Pasquotank is also safer from the threat of hurricanes, of which are a menace to the region, with about one or two direct hits to the area every year or so. While the OBX is often evacuated on approach of a hurricane, Pasquotank and the neighboring inland counties rarely (and in my lifetime at least) have never issued a full-scale evacuation.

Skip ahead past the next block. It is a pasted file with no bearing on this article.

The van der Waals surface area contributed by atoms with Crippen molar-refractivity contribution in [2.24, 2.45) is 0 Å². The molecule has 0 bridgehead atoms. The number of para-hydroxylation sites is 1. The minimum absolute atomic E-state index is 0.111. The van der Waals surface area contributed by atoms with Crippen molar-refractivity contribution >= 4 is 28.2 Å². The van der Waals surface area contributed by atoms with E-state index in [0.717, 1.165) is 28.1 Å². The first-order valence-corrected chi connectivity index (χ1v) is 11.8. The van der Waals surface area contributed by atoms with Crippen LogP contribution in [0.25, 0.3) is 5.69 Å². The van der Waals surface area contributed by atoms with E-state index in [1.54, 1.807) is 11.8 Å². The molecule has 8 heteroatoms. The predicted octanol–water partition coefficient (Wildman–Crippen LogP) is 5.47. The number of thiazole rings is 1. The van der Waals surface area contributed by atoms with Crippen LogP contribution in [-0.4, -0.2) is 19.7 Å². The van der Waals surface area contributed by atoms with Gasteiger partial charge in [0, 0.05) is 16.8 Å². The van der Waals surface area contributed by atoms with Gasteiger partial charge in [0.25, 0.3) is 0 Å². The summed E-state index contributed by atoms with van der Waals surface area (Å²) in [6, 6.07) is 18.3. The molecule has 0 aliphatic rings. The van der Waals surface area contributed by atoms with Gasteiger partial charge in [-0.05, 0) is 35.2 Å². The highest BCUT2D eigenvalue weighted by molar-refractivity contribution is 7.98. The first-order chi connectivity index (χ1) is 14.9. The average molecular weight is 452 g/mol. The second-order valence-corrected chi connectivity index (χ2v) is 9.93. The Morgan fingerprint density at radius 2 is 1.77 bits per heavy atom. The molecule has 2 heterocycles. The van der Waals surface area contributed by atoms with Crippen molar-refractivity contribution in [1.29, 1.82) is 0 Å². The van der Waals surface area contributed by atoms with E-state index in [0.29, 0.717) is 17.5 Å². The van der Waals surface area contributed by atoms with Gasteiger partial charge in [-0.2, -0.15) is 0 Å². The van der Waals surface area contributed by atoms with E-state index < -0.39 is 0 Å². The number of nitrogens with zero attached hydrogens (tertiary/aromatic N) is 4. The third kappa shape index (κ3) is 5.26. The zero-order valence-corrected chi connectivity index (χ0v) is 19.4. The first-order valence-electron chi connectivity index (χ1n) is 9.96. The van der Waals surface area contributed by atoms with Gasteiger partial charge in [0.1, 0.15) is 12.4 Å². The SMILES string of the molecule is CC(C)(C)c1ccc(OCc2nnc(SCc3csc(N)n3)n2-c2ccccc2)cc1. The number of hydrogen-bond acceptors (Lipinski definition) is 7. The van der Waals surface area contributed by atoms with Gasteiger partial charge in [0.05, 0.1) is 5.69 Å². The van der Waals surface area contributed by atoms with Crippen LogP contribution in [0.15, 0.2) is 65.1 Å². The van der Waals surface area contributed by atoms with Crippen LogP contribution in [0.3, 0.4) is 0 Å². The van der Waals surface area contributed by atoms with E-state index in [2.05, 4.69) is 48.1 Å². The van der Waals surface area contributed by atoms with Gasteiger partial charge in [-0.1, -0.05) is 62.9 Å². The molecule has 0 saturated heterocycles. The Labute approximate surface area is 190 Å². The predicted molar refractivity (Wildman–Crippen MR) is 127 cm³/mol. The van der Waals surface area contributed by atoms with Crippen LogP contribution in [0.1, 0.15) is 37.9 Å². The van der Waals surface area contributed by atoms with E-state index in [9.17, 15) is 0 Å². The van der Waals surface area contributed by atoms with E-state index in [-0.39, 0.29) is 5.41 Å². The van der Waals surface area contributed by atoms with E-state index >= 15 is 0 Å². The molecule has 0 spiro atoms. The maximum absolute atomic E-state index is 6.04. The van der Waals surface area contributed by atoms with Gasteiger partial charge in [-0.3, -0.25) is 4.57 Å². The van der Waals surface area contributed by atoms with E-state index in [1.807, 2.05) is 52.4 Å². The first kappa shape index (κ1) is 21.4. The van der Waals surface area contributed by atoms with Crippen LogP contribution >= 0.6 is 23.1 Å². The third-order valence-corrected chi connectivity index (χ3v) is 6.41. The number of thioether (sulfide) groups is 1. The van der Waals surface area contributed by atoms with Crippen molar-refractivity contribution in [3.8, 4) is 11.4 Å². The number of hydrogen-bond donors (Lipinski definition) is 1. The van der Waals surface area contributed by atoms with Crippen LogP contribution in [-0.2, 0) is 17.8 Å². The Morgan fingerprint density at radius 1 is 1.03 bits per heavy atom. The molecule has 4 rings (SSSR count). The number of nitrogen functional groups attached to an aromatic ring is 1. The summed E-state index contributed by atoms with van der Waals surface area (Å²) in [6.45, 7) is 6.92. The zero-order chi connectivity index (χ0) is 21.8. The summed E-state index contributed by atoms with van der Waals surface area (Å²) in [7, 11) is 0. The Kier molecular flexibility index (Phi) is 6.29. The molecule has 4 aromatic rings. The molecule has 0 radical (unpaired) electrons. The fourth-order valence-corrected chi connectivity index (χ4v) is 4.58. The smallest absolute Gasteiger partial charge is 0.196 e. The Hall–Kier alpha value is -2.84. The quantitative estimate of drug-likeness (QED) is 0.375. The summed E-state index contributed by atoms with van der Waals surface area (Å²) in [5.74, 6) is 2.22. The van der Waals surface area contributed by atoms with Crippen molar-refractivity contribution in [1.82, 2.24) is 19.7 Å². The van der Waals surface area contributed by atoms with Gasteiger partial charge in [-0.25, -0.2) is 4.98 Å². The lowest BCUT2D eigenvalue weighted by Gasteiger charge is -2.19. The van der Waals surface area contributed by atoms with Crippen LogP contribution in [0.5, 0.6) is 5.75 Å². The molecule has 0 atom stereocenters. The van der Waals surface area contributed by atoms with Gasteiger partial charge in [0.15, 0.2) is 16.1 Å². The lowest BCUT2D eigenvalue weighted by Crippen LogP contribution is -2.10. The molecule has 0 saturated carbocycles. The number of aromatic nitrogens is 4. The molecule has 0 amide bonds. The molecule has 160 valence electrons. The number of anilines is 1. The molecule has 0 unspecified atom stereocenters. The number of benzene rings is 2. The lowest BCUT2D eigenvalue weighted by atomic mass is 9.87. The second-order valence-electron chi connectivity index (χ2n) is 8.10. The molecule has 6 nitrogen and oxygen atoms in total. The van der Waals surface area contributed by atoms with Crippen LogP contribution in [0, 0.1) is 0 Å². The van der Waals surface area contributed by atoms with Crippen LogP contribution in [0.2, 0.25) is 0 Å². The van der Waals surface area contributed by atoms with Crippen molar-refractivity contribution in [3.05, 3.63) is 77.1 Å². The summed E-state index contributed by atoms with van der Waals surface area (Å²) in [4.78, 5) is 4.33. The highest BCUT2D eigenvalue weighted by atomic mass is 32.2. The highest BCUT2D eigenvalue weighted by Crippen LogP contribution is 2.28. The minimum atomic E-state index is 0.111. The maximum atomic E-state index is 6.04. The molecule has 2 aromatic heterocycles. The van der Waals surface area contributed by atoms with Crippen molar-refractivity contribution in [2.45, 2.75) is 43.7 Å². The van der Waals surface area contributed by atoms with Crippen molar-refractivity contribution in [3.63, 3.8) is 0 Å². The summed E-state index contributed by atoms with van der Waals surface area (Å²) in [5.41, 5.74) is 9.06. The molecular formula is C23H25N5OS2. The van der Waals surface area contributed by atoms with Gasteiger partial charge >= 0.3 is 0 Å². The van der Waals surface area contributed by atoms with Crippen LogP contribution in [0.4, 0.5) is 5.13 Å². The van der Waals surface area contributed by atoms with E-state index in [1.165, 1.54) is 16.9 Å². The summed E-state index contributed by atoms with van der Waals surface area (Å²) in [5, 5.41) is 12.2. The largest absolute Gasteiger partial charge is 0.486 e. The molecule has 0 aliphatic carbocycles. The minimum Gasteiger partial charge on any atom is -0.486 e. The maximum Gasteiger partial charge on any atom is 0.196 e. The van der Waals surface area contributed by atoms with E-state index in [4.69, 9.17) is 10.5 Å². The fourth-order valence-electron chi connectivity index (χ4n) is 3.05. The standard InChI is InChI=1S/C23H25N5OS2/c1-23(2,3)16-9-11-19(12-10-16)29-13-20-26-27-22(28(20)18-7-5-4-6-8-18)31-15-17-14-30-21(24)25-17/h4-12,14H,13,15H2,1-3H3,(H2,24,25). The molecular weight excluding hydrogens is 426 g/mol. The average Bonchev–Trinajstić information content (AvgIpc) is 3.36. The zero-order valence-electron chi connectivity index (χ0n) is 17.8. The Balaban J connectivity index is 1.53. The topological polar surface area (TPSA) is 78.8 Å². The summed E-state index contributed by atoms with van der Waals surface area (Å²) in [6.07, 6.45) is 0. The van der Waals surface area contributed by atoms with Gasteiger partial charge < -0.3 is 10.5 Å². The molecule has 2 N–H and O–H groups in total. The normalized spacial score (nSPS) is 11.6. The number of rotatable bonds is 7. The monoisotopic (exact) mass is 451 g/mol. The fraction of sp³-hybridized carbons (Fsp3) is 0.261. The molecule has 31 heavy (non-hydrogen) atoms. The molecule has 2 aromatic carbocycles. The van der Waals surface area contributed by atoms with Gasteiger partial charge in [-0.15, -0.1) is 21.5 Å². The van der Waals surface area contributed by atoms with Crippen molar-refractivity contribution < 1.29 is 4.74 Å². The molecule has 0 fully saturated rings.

While the city statistically sits only 12 feet above sea level, it is not unusual for parts of the city to get swamped in a storm. It is no coincidence that Water Street (paralleling the Pasquotank River downtown) sometimes gets to live up to its name. The city’s original boundaries (basically today’s downtown CBD) bordered the Pasquotank River to the east, with two creeks to the north and south. Though once dredged into canals for shipping, the creeks still remain in culverted form on the south boundary and beneath the soon-to-be overhauled wooden pilings of US 158 on the north. While proximity to water was essential for commerce back in the day, the city’s location on a web of wetlands and creeks make for a number of low-lying spots. Drainage outside the city limits is often much better, not only on slightly higher elevation, but also having had the benefit of being drained and farmed for decades. There are a number of good homesites especially south of town, as long as you do not relocate to the southern 1/4 of the county in the township of Weeksville, of which is entirely blotched in bloody red on FEMA maps. The same goes for parts of northern Pasquotank adjacent to the Great Dismal Swamp, which by the way is the largest cypress swamp left outside of Florida. The Dismal Swamp Canal is the oldest still-operational canal in the U.S., with its survey and construction overseen by George Washington himself. While in its heyday used for commercial shipping, its relatively narrow and shallow disposition (by modern standards), today make it a well-traveled route for pleasure boaters traversing between the Northeast and Florida. Over the decades, the city's location and friendly citizens have earned the city the now-trademarked nickname "The Harbor of Hospitality", where a welcoming committee occasionally greets boaters with food and drink.